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Guides to Inarajan


Pacific Worlds was very pleased to have the assistance of local staff from Pacific Resources for Education and Learning (PREL); representatives of the Guam Department of Education; the Guam Preservation Trust; the Guam Museum Division, Department of Chamorro Affairs; and Gef Pa'go cultural village, to assist in identifying and contacting a number of wonderful people who will guide our visit to Inarajan:



Therese Pangelinan


Therese Crisostomo Pangelinan: I am a resident of Inarajan. I have been living in Inarajan all my life. I’m a Crisostomo, by birth, but Pangelinan by marriage. Both my parents are Chamorro. My mom has passed on but she was a very well known and respected teacher. As I grew up, I watched and learned many things from my mom, and picked up the love of teaching. My dad is retired from the Government of Guam. All of my family reside in Inarajan.

"My grandfather is originally from Hagatña, and then his family moved to Barrigada. So we have a connection with the Crisostomos in Barrigada in the northern part of the island. I guess because my grandmother is from Inarajan, my grandfather decided to move down here and live down here, and he resided in Inarajan until his death. He always called Inarajan home.


Bill Paulino: "I’m from Inarajan. I grew up in Inarajan and right now, I’m 54 years old. I worked with the Department of Education, where I was the administrator of Chamorro Studies and special projects, and then the last thing I did with that department was, we created a degree program at the University of Guam, Chamorro Studies at the university level. I was very happy that that went through. I was also a member for about six terms as Commissioner for Chamorro Language Commission. I was deeply involved with things like that."


Bill Paulino


Anne Perez Hattori


Anne Perez Hattori: "My family and my clan is Titang. My mom is originally from Hagåtña but after the war, they moved to Chalan Pago and my father is from Hawai‘i, actually Japanese from Hawai‘i. I am a professor of History here at the University of Guam, teaching primarily Guam history and History of Micronesia, and also Pacific history."



Tan Floren Meno Paulino: "I lived here, before. I grew up here in Inarajan. This is where I was born. Before we had like this kind of house," Tan Floren gestures to the thatched huts of Gef Pa'go cultural village, where she demonstrates traditional weaving. "But when we had a little money, my brother saved, and we built a concrete house. Since Typhoon Paka knocked out our old house, we had to move up to Malojloj. My house is not hard to find, just by the highway.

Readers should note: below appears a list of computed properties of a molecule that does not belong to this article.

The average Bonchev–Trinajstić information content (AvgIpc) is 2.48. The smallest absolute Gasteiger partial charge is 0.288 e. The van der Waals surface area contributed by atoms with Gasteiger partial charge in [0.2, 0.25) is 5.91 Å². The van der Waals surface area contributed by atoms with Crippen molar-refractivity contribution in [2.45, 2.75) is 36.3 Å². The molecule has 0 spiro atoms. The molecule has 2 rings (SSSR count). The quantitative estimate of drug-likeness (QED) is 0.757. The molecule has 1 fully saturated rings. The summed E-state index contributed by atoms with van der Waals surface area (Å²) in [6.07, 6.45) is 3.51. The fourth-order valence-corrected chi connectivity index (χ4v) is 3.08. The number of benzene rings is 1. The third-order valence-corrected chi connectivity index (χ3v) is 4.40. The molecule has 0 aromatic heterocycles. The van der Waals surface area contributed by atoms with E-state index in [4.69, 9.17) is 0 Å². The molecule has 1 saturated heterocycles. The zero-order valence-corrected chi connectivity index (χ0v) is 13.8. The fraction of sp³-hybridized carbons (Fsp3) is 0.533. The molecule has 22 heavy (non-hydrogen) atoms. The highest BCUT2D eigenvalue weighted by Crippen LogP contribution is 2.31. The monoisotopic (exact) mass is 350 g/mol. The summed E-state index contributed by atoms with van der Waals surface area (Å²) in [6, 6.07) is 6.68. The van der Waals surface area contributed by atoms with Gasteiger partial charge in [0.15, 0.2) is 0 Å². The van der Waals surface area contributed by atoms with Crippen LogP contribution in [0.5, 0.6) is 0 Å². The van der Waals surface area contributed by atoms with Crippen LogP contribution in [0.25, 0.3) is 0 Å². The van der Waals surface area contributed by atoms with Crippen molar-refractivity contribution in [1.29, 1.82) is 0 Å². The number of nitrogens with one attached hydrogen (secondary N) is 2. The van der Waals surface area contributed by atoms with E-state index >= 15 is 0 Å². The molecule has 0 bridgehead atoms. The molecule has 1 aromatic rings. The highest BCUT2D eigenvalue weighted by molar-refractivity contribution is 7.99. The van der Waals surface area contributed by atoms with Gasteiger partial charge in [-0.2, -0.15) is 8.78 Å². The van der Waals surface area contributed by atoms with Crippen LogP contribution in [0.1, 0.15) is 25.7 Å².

"I learned pandanus weaving when I was small. At school, some of them were teaching us. But I just kept doing it a little at a time, and now I’m here at Gef Pa'go village."

("Tan" is an honorific used for female elders ; "Tun" is used for male elders).


Florence Meno Paulino


Ben M eno


Ben Meno: "Ever since I was a young boy, I was so interested in my community and my people, the culture and tradition, so I wrote those things down. I learned weaving and carving, and also I’m a singer in the Chamorrita. I teach people, I share this knowledge, because people should not take such beautiful knowledge and lock it in the heart and the mind.

"As Jesus explained in the Gospel, no one should light a candle and cover it with a basket. You light the candle and expose it, where it will take you where you want. There’s beauty in everything--the rain, the wind, and the sun. Even the pounding of the water, the big waves, there’s beauty in that."


Rufo Lujan:

"I was born in Inarajan during World War II; you might say that I came into this world a 'prisoner of war.' I am proud of my 'southern' origin and I still live in the south - Talofofo. I am a student of Guam history, her culture and her people. I am also a peace and human rights activist, an environmentalist, and a person concerned with making Guam a better place to live for everyone making the island their home."



Larry & Judy

Larry Cunningham and Judy Flores.


We have also had valuable input from Larry Cunningham, adjunct professor of Micronesian Studies at the University of Guam and author of many publications on the ancient Chamorro; Judy Flores, director of Gef Pa'go Cultural Village at Inarajan; Joseph Quinata, Curriculum and Instruction Division of Guam DOE; Jeff Barcinas, Dean of the College of Agriculture and Life Sciences at the University of Guam; and his colleague John Brown, Associate Director of their Agricultural Experiment Station; Rosana Barcinas, Guam Preservation Trust; Earl Paulino, a local fisherman; and Ronald Laguaña, Chamorro Studies Division, Guam DOE.



Follow these guides on a journey through Inarajan and Chamorro culture. Turn the page to see the location of this village.



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